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Just to remind you. On Sunday 14th September you have a choice:
You can pay £13.90 to slowly circumnavigate Stonehenge at a respectful distance with thousands of others in a scene reminiscent of Napoleon’s retreat from Moscow but less cheerful…
Or you can pay just a pound to walk right inside the much more complete, much more atmospheric Rollright stones and then sit down next to them for a picnic of quails eggs and truffles (maybe) and a chinwag and book-swap with a bunch of fellow megalith enthusiasts.
Tough choice. Up to you. And whilst Stonehenge is the focal point of a World Heritage Site, don’t forget that the Rollrights also has a wealth of prehistoric sites within easy reach.
Please be at Stonehenge or our Rollrights picnic about midday.
As July rolls on, it’s time look again at the ‘Festival of Archaeology‘, co-ordinated once again by the Council for British Archaeology (CBA) running this year from 12th to 27th of July, and preceded by this year’s Day of Archaeology on Friday 11th, where archaeologists from all over the world blog about what they’ve been up to, showing the sheer diversity of activitities in the archaeological world – it’s not just about digging!
The CBA has been organising an annual UK-wide celebration of archaeology and heritage since 1990. The ‘Festival for British Archaeology’ grew out of ‘National Archaeology Week’ (NAW). Before that, the event took place over one weekend and was called ‘National Archaeology Days’ (NADS).
The Festival includes hundreds of special events individually organised and held by museums, local societies, national and countryside parks, universities, and heritage organisations across the UK. The Festival presents everyone the opportunity to learn about their local heritage, to see archaeology in action, and to get involved, from formal lecture sessions to hands-on archaeology to family fun events.
To this end, the CBA have once again updated their website for the festival, allowing searching for events across the country. The headline suggests over 1000 events are available to chose from, but the actual number from the search results seems to be down on my recollections of previous years. Running an open search on a region by region basis shows a total a little shy of 600 events, so unless the total (‘over 1000′) includes multi-day events such as museum exhibits, there is something wrong once again with the search algorithm.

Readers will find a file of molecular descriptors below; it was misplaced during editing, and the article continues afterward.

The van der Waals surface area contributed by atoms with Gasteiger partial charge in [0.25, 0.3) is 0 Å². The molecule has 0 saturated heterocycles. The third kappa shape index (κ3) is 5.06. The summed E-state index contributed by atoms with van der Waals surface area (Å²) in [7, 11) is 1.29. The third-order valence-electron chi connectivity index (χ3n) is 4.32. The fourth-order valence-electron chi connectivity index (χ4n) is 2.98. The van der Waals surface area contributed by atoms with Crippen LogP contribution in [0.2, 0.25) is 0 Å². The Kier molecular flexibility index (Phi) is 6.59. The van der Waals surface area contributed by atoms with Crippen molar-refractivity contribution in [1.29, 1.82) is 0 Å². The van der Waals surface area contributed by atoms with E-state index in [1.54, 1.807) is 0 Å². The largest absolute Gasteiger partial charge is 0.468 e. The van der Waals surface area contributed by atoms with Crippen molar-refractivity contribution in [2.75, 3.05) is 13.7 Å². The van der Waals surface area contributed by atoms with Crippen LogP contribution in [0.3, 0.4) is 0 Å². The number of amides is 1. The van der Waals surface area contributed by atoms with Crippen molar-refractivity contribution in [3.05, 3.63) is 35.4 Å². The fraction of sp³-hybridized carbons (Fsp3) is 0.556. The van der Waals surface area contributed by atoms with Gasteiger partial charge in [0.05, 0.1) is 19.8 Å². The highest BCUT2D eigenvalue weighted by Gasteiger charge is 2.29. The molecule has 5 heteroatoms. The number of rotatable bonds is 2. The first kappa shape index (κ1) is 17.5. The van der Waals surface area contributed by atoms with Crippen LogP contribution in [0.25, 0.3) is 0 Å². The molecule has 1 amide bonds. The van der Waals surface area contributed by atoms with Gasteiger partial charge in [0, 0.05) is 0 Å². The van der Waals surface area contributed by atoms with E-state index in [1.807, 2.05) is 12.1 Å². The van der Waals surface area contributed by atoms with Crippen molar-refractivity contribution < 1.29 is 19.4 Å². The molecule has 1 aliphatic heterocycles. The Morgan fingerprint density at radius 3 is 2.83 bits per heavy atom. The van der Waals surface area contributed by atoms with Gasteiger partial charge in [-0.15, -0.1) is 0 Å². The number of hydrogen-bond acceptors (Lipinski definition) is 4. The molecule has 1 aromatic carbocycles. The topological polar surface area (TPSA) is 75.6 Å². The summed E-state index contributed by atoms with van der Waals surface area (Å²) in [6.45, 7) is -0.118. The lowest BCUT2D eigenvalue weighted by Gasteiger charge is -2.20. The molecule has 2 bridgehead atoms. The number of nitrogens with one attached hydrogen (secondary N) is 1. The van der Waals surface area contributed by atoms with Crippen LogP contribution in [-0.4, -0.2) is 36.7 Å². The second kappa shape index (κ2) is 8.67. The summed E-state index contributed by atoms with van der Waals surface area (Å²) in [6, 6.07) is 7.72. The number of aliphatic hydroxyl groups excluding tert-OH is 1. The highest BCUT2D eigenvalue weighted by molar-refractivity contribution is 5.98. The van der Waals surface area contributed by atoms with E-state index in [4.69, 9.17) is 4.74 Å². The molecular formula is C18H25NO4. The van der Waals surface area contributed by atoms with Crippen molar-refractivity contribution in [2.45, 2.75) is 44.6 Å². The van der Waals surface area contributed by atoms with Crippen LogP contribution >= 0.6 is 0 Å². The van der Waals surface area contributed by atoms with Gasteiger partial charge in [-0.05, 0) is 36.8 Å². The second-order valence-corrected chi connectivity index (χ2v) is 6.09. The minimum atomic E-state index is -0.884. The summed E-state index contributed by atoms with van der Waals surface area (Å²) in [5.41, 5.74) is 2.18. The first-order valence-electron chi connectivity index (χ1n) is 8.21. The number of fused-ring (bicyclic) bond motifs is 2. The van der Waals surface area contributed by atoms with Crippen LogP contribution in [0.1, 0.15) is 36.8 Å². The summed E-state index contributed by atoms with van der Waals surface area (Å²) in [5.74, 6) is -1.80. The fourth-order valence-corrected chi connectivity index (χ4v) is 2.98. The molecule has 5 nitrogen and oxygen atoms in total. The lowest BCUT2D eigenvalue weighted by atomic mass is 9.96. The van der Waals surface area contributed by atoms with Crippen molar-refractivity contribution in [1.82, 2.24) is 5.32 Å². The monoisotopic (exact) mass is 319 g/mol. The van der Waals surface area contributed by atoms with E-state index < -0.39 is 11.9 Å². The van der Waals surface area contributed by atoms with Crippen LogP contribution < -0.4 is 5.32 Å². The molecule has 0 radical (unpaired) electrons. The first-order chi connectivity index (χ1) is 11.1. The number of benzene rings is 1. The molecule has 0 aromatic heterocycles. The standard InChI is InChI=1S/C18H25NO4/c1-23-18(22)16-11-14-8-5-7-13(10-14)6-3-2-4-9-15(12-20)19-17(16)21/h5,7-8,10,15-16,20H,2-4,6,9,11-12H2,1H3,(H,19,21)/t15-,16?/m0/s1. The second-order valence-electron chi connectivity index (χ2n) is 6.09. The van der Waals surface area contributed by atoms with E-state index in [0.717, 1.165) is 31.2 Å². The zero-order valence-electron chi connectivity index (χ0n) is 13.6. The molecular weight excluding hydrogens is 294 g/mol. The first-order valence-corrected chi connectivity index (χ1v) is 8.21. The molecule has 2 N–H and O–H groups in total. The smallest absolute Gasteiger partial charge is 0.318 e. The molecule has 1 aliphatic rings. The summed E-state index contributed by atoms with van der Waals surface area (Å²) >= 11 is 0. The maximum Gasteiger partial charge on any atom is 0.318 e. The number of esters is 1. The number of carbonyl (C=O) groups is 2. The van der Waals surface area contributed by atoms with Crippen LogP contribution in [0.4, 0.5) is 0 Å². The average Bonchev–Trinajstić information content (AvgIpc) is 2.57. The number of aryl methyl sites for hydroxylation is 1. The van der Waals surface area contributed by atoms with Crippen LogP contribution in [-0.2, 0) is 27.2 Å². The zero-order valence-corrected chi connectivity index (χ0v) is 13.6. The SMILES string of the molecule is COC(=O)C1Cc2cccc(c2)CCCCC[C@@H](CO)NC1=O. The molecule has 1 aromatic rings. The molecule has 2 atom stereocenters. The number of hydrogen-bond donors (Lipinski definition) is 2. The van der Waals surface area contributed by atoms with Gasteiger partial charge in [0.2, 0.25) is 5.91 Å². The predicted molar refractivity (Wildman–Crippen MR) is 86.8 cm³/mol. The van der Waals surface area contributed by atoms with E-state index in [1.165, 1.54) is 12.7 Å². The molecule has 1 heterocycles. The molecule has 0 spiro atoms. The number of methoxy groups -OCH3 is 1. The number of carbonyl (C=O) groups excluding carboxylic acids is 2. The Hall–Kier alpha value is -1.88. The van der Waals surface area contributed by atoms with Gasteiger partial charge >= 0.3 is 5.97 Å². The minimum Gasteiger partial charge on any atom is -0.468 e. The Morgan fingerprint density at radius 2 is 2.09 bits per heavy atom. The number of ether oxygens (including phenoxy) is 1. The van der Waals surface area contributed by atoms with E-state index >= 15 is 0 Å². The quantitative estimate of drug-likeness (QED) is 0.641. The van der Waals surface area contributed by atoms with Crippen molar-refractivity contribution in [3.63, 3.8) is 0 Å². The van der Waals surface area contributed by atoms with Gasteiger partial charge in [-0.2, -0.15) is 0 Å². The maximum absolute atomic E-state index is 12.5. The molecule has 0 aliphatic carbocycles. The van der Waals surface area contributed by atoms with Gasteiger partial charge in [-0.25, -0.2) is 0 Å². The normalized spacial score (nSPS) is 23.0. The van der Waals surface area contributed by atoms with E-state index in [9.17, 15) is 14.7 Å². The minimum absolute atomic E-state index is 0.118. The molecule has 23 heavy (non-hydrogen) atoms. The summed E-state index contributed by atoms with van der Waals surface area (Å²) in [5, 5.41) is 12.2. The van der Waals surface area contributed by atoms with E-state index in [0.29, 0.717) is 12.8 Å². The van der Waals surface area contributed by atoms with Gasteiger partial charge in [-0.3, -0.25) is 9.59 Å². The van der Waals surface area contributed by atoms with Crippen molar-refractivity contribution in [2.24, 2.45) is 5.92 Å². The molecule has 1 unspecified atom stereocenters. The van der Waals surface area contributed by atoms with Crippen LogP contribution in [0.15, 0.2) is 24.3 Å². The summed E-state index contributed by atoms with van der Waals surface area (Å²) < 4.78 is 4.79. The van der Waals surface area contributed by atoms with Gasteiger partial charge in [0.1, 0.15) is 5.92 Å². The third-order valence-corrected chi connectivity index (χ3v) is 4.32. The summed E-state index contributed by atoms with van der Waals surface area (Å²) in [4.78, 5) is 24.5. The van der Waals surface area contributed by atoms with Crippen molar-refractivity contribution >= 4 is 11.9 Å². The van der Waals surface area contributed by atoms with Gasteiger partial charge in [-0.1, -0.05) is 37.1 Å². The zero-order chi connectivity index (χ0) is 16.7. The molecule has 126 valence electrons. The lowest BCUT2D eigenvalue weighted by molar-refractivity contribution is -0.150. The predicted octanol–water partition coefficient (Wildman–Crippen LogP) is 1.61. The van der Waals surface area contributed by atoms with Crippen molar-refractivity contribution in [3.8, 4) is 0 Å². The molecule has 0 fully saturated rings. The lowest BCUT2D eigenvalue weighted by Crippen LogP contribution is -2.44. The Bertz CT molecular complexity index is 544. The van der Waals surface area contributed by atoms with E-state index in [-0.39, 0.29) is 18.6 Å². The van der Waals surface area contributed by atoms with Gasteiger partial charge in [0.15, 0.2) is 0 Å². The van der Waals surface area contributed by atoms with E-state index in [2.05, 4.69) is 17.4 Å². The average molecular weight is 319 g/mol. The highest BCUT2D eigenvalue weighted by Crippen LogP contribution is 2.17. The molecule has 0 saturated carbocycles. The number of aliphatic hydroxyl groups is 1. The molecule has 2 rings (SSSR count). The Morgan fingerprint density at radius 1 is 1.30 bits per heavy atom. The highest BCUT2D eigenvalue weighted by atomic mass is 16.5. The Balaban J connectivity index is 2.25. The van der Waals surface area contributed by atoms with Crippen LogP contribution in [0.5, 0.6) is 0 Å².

The region with the biggest number of events is the SouthWest with 109 – no surprise there as I suspect it’s the biggest region – followed by the East Midlands with 73. I could find no results for Northern Ireland or the Isle of Man.
Looking at our main focus here on the Heritage Journal – Prehistory, there are 152 events listed across the country, which is a good percentage compared to previous years!
Once again, the range of events is wide, from talks, walks and excavation visits, through re-enactments, demonstrations and exhibitions to hands-on activities and family fun. So there really is something for everyone to enjoy. Why not take a look at the website and see what’s on in your area?
There are just two months to go before this year’s Day of Archaeology, which this year falls on July 11th.
The idea behind the Day is for those working, studying or volunteering in archaeology to submit photographs, videos and written blog posts covering the work they’ve been involved in during the day. In this way, a picture can be produced, showing the vast range of work being undertaken across the world in all fields of archaeology – it’s not just about the digging, after all! In this way, those behind the project hope to raise public awareness of the archaeological profession and it’s relevance and importance to societies around the globe.
Now in it’s third year, the Day was first mooted by Matt Law and Lorna Richardson whilst attending a Day of Digital Humanities conference in March 2011. Others were brought on board, and the first Day was held on July 29th, 2011. Run entirely by volunteers, participation in the project is completely free. The whole Day of Archaeology relies on goodwill and a passion for public engagement.
So. If you are involved in an archaeological project in any capacity – working, studying or volunteering – please consider taking part this year and help make the project a success. It’s simple to register as a participant and contributions can be as long or as short as you want. Here at the Heritage Journal we certainly look forward to reading the posts from this year’s event!
And. If you’re not involved in archaeology, but are intrigued to know what goes on during an archaeologist’s ‘typical’ day, why not keep an eye on the project web site and Twitter feed? You might just learn something interesting!